IMF urges U.S. to act cautiously in adjusting quantitative easing

The International Monetary Fund on Friday called on the United States to act carefully in deciding when to begin tapering its quantitative easing policy.

It is appropriate for U.S. monetary authorities to "carefully assess the economic outlook and adjust the pace and composition of (asset) purchases over time accordingly," the IMF said in a report on the U.S. economy, prepared after consultations between the IMF and U.S. government.

The U.S. authorities assured the IMF team that "their approach to exit from QE would not be a predetermined, mechanical process," the report noted.

The U.S. authorities should also communicate decisions to financial markets effectively, the report said.

The IMF staff "emphasized that expectations of a tapering or end of the Fed's asset purchases could trigger a sharper-than-expected sell-off of fixed-income assets," or bonds, by triggering expectations interest rates would rise, the report noted.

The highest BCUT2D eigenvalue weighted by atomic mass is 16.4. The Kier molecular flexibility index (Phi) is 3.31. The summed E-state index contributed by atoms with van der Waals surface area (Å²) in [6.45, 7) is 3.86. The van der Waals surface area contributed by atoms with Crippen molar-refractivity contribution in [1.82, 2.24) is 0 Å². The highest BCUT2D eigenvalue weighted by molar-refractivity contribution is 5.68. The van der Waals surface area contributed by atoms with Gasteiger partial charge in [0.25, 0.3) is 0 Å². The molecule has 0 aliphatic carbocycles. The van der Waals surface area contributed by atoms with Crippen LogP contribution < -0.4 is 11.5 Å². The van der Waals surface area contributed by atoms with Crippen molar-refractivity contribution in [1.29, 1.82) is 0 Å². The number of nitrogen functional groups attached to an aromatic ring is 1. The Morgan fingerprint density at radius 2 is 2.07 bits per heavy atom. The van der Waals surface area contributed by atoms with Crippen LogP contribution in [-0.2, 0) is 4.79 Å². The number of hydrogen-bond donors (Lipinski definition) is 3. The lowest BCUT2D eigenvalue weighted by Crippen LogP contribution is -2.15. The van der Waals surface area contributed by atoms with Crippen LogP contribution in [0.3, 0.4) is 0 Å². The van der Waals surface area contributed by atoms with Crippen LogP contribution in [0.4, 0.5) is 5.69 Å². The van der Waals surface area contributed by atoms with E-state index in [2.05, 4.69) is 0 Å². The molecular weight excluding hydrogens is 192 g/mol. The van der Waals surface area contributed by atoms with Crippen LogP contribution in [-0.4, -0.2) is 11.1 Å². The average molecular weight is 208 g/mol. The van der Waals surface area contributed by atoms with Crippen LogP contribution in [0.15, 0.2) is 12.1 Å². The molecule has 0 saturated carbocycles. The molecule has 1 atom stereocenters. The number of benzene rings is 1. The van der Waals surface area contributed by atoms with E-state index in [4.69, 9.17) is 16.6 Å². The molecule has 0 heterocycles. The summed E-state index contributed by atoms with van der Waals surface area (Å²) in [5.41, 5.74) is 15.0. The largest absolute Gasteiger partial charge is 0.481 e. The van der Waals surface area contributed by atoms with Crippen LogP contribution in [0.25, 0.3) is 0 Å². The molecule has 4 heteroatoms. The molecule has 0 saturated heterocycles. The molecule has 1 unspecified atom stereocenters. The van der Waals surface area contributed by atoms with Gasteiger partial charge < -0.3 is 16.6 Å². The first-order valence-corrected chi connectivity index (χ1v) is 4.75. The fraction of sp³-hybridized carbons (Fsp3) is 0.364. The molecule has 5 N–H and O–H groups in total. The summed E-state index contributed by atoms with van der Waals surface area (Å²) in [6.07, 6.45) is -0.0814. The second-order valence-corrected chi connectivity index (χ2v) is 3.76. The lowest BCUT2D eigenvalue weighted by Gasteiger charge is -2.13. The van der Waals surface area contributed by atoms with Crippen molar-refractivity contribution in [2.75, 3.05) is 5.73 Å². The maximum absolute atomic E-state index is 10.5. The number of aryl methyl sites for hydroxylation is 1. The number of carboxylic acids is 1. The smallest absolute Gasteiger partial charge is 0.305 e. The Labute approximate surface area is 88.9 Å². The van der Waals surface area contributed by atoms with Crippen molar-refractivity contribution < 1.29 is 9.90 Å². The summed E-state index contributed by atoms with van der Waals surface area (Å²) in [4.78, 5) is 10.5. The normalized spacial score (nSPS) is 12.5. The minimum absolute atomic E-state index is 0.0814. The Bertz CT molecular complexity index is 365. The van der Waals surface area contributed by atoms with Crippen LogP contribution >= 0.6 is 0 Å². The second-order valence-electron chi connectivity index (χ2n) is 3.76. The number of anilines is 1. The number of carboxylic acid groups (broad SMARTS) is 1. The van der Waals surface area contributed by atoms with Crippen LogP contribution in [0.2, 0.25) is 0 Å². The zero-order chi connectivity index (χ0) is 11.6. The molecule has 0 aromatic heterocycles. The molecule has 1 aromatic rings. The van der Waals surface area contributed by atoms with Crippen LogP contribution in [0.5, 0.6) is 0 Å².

The IMF report is consistent with the content of U.S. congressional testimony earlier this month by Federal Reserve Chairman Ben Bernanke.

"In the event that domestic conditions deteriorate or global financial turmoil intensifies, staff suggested that the Fed could provide further stimulus by adjusting the asset purchase program," the report said.

The IMF staff and the U.S. authorities also agreed that "a premature withdrawal of monetary stimulus" could exacerbate the risks to financial stability, it said.